I came across this error only on IE9:

SCRIPT575: Could not complete the operation due to error c00c023f.

The error happened on this line: if ((a.responseXML) && (a.readyState==4)) {

I cant figure it out why this happened, and it seems to work very well in other browsers.

and this is my javascript code:

var a = new XMLHttpRequest();
a.onreadystatechange = function () {
    if ((a.responseXML) && (a.readyState==4)) {
        var N = a.responseXML.getElementsByTagName('result')
        sequence = N[0].firstChild.data;
        var SEQ = sequence.split(",");
        var num = SEQ.length;
                    var sum = 0;
                    for(var n=0;n<num;n++){sum = sum + (SEQ[n]*1);}
        //document.getElementById("the_number_of").innerHTML = sum;
        var date = new Date();
        document.cookie='cpa_num='+sum+'; expires= '+date.toGMTString()+'; path=/';


I don't suppose your request is being aborted? A quick Googling found this blog post. It would seem that an aborted request in IE9 will give this error when trying to read any properties off of the XMLHttpRequest object.

From the post, their particular problem with this error code could be duplicated by:

  • Create a XMLHttpRequest object
  • Assign an onreadystatechanged event handler
  • Execute a request
  • Abort the request before the response has been handled

You will now see that the readystatechange handler will be called, with the readystate property set to '4'. Any attempt to read the XmlHttpRequest object properties will fail.

The author mitigates this problem by assigning an abort state to the request when the manual-abort is performed, and detecting it and returning before trying to read any other properties. Though this approach would only really work if you are performing the abort yourself.

A similar problem was documented on the this WebSync Google Groups post. Towards the end of the discussion there is an implication that this problem only occurs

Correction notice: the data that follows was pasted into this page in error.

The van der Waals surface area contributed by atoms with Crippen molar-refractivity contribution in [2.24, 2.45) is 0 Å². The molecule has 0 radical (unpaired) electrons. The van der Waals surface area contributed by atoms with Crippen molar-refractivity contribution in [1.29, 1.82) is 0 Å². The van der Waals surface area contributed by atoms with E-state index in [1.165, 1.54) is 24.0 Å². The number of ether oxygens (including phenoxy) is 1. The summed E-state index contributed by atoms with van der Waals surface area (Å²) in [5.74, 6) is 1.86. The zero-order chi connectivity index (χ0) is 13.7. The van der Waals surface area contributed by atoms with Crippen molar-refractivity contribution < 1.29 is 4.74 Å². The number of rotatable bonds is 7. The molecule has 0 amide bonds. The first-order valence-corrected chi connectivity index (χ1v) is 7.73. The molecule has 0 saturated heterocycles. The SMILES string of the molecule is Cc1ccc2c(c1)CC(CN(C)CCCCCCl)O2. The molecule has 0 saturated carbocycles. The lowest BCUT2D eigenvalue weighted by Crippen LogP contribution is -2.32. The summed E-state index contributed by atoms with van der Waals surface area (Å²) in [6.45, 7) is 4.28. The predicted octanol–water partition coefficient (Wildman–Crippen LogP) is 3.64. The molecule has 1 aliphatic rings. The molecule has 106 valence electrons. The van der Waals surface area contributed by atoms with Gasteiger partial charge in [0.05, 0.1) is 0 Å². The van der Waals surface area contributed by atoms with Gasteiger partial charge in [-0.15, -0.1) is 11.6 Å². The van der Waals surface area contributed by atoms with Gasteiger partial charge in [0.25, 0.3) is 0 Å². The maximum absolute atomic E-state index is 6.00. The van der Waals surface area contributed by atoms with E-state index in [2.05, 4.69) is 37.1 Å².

if you've got the standards and IE9 rendering modes both set

Hope that points you in the right direction.

| improve this answer | |
  • Hello @Matt, I tried your solutions, and it works! Thank you so much, I wanted to give you a vote, but i am new here, i have to wait to reputation 15. I have to work hard!haha. Thanks again! – peipei Sep 5 '11 at 5:14
  • @peipei I'm glad it worked out. And welcome to StackOverflow! – Matt Sep 5 '11 at 15:51

Within the readyState==4 routine, include a try and catch similar to:

try {
    var response=xmlHttp.responseText;
catch(e) {
    var response="Aborted";

We found that this to be the most successful resolution to the above.

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  • This worked for my case...Very strange issue, glad that it could be resolved like this and evaluating response. – afreeland Oct 23 '12 at 14:44

Switch the

if ((a.responseXML) && (a.readyState==4))


if ((a.readyState==4) && (a.responseXML))

As the order matters. it seems that on IE9 if the state is not 4, the responseXML and reponseText yield this error if being accessed (I have no clue why...)

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I was getting this error in my Framework. It only shows up in IE (go figure). I simply wrapped the response like below:

if(request.readyState == 4)
  // get response
  var response = request.responseText;
| improve this answer | |

It happens for me with IE9 when I read the "status" property prematurely (before readyState is 4 / DONE).

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